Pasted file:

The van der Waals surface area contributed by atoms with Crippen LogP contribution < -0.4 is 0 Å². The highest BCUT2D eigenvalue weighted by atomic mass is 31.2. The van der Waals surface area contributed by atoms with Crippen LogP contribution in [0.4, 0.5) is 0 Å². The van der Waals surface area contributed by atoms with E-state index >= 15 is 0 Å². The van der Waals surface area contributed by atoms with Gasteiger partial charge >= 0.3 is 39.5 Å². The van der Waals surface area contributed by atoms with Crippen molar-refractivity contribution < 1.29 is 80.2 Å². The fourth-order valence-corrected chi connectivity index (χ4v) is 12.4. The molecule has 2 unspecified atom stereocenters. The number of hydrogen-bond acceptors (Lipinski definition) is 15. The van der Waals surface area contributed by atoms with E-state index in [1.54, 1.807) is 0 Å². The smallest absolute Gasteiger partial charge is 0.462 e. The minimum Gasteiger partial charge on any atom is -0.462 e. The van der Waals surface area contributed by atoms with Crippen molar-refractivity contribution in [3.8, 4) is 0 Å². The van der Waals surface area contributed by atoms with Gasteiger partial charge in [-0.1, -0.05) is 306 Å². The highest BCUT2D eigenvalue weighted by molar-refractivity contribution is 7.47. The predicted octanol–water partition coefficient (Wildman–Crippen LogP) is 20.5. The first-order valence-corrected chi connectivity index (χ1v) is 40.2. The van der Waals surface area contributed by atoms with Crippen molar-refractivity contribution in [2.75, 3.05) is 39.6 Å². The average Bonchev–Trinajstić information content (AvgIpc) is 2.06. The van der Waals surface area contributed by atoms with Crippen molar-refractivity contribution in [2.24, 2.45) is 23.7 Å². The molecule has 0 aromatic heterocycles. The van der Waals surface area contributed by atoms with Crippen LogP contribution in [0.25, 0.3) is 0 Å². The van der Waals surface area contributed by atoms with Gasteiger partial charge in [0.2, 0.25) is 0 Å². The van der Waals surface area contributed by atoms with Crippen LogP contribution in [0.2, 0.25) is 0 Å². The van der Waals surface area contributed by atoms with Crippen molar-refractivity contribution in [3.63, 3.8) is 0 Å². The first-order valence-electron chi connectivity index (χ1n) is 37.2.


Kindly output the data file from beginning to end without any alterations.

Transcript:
The van der Waals surface area contributed by atoms with Crippen LogP contribution < -0.4 is 0 Å². The highest BCUT2D eigenvalue weighted by atomic mass is 31.2. The van der Waals surface area contributed by atoms with Crippen LogP contribution in [0.4, 0.5) is 0 Å². The van der Waals surface area contributed by atoms with E-state index >= 15 is 0 Å². The van der Waals surface area contributed by atoms with Gasteiger partial charge >= 0.3 is 39.5 Å². The van der Waals surface area contributed by atoms with Crippen molar-refractivity contribution < 1.29 is 80.2 Å². The fourth-order valence-corrected chi connectivity index (χ4v) is 12.4. The molecule has 2 unspecified atom stereocenters. The number of hydrogen-bond acceptors (Lipinski definition) is 15. The van der Waals surface area contributed by atoms with E-state index in [1.54, 1.807) is 0 Å². The smallest absolute Gasteiger partial charge is 0.462 e. The minimum Gasteiger partial charge on any atom is -0.462 e. The van der Waals surface area contributed by atoms with Crippen molar-refractivity contribution in [3.8, 4) is 0 Å². The van der Waals surface area contributed by atoms with Gasteiger partial charge in [-0.1, -0.05) is 306 Å². The highest BCUT2D eigenvalue weighted by molar-refractivity contribution is 7.47. The predicted octanol–water partition coefficient (Wildman–Crippen LogP) is 20.5. The first-order valence-corrected chi connectivity index (χ1v) is 40.2. The van der Waals surface area contributed by atoms with Crippen molar-refractivity contribution in [2.75, 3.05) is 39.6 Å². The average Bonchev–Trinajstić information content (AvgIpc) is 2.06. The van der Waals surface area contributed by atoms with Crippen molar-refractivity contribution in [2.24, 2.45) is 23.7 Å². The molecule has 0 aromatic heterocycles. The van der Waals surface area contributed by atoms with Crippen LogP contribution in [0.25, 0.3) is 0 Å². The van der Waals surface area contributed by atoms with Gasteiger partial charge in [0.2, 0.25) is 0 Å². The van der Waals surface area contributed by atoms with Crippen LogP contribution in [0.2, 0.25) is 0 Å². The van der Waals surface area contributed by atoms with Crippen molar-refractivity contribution in [3.63, 3.8) is 0 Å². The first-order valence-electron chi connectivity index (χ1n) is 37.2.